"SHOULD", "SHOULD NOT", "RECOMMENDED", "MAY", and "OPTIONAL" in this "SHOULD", "SHOULD NOT", "RECOMMENDED", "MAY", and "OPTIONAL" in this
document are to be interpreted as described in [RFC2119]. document are to be interpreted as described in [RFC2119].
2. Introduction 2. Introduction
An IPv6 unicast address is composed of two parts. A subnet prefix An IPv6 unicast address is composed of two parts : A subnet prefix
and an interface identifier (IID) that identifies an unique interface and an interface identifier (IID) that identifies an unique interface
within the subnet prefix. The structure of an IPv6 unicast address within the subnet prefix. The structure of an IPv6 unicast address
is depicted in the IPv6 Addressing Architecture [RFC4291] and is is depicted in the IPv6 Addressing Architecture [RFC4291] and is
replicated here for clarity. replicated here for clarity.
| n bits | 128-n bits | | n bits | 128-n bits |
+------------------------------------------------+----------------+ +------------------------------------------------+----------------+
| subnet prefix | interface ID | | subnet prefix | interface ID |
+------------------------------------------------+----------------+ +------------------------------------------------+----------------+
Figure 1: IPv6 Unicast Address Format Figure 1: IPv6 Unicast Address Format
For all unicast addresses, except those that start with binary value For all unicast addresses, except those that start with binary value
000, Interface identifiers are required to be 64 bits long (i.e. 000, interface identifiers are required to be 64 bits long (i.e.
n==64) . If the interface identifiers are generated from an unique n==64) . If the interface identifiers are generated from an unique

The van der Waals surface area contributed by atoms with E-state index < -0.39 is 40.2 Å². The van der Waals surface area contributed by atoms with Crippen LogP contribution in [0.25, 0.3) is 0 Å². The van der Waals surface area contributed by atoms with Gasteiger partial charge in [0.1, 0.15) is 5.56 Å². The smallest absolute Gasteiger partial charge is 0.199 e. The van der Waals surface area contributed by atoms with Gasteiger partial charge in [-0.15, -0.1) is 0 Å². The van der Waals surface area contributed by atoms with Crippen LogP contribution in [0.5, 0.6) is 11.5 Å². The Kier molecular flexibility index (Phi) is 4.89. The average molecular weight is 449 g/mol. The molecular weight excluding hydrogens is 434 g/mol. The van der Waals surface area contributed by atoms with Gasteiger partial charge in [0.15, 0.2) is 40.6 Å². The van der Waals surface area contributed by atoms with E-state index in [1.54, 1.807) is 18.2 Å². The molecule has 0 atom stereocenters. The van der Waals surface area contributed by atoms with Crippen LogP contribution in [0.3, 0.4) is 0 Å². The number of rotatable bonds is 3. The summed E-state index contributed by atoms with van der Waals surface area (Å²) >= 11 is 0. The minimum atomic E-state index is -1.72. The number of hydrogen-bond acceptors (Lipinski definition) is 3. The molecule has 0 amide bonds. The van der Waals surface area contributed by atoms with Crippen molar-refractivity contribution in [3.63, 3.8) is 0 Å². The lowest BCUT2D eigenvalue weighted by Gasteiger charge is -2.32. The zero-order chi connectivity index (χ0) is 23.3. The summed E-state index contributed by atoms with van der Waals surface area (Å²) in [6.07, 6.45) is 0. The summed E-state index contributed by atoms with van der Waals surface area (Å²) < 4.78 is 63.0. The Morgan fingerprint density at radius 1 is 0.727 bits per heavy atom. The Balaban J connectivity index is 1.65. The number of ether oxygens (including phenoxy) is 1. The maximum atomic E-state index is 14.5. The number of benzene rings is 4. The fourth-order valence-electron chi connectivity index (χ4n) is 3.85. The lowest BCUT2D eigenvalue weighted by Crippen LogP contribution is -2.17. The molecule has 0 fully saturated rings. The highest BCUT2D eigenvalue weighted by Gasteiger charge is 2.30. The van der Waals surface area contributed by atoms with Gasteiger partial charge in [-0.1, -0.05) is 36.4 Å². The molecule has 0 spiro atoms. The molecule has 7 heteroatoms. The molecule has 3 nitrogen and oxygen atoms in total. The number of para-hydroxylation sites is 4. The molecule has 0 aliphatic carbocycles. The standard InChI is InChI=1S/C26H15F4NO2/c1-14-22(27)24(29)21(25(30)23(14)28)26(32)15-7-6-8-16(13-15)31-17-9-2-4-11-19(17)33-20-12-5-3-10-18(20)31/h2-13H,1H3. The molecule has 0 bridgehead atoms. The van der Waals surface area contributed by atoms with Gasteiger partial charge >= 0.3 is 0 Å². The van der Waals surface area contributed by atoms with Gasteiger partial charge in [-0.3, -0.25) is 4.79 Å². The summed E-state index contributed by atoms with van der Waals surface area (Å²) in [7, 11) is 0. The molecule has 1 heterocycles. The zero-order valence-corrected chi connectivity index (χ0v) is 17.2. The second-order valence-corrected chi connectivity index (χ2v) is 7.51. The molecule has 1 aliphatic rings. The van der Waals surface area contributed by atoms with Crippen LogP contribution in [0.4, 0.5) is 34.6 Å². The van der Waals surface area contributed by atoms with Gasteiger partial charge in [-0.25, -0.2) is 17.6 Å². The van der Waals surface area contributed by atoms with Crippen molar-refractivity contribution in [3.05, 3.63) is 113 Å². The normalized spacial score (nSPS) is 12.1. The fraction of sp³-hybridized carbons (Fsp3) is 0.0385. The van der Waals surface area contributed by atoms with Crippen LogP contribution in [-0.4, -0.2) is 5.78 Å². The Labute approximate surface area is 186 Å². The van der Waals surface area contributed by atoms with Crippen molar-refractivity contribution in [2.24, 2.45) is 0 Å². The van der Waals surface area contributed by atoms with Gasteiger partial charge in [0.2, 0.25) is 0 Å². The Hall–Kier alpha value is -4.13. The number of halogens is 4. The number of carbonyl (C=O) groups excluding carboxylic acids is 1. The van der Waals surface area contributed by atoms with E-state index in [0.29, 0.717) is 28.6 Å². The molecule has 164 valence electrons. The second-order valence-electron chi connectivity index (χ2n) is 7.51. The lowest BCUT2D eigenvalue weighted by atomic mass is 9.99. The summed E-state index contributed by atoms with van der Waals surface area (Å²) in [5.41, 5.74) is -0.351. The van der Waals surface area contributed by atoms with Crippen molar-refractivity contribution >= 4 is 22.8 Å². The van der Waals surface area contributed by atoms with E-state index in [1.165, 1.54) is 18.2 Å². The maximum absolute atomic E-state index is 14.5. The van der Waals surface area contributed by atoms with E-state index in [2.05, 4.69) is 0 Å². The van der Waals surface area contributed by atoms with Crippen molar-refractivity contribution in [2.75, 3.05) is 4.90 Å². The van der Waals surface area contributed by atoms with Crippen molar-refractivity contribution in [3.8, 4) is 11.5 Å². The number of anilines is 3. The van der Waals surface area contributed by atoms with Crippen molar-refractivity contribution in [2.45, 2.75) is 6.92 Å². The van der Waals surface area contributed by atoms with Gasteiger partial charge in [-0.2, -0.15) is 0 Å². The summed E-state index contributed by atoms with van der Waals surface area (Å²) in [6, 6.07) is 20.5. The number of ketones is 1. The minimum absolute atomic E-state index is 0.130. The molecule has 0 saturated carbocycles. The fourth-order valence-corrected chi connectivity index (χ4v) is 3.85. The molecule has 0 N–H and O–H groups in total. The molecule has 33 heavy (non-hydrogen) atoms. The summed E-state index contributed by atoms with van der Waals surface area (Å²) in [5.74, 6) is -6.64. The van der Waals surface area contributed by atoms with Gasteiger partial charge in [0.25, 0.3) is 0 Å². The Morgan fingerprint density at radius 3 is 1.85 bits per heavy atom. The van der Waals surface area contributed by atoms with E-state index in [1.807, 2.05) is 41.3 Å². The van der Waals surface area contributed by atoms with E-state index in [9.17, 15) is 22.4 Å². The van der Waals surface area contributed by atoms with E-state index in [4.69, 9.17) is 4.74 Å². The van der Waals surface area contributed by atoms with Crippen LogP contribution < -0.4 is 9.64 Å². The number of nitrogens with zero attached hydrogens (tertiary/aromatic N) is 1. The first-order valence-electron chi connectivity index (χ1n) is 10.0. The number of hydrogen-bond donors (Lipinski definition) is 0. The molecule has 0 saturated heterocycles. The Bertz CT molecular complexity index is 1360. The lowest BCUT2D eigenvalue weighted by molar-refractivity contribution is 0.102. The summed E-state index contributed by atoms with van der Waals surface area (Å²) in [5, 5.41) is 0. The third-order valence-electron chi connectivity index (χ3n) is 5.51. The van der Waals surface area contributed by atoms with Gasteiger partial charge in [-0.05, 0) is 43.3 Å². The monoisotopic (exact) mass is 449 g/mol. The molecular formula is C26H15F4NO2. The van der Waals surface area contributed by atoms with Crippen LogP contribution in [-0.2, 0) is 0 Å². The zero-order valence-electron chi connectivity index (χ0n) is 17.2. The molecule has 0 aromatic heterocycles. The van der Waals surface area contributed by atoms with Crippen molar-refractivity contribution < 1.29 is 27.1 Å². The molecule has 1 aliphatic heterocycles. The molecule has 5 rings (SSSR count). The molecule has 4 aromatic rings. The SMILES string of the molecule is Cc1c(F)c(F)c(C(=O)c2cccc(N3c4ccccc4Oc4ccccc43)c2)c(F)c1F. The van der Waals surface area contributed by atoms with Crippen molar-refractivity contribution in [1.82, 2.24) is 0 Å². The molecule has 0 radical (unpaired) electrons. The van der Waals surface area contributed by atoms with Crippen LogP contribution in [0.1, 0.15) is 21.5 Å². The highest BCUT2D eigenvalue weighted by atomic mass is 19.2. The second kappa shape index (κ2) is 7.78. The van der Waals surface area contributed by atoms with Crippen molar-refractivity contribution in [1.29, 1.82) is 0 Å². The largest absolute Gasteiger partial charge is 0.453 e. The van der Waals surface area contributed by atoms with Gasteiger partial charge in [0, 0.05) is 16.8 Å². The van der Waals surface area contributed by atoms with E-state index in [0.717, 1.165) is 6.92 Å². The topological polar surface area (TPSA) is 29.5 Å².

token like an ethernet MAC address, they need to set bit 6 of the token like an ethernet MAC address, they need to set bit 6 of the
first octet to one. If they are not generated from an unique token first octet to one. If they are not generated from an unique token
they need to set bit 6 to zero. Examples of mechanisms that generate they need to set bit 6 to zero. Examples of mechanisms that generate
interface identifiers without an unique token include interface identifiers without an unique token include
Cryptographically Generated Addresses [RFC3972], Privacy Addresses Cryptographically Generated Addresses [RFC3972], Privacy Addresses
[PRIVACY], Hash Based Addresses [HBA] etc. Non-unique interface [RFC4941], Hash Based Addresses [HBA] etc. Non-unique interface
identifiers can also be allocated using managed address assignment identifiers can also be allocated using managed address assignment
mechanisms like DHCPv6 [RFC3315]. mechanisms like DHCPv6 [RFC3315].
3. Issues with reusing reserved Interface Identifiers 3. Issues with reusing reserved Interface Identifiers
Let us assume a node comes up with an interface identifier that has Let us assume a node comes up with an interface identifier that has
been reserved for use in some other capacity. e.g. An IPv6 node that been reserved for use in some other capacity. e.g. An IPv6 node that
uses temporary IPv6 addresses [PRIVACY] comes up with an IID of fdff: uses temporary IPv6 addresses [RFC4941] comes up with an IID of fdff: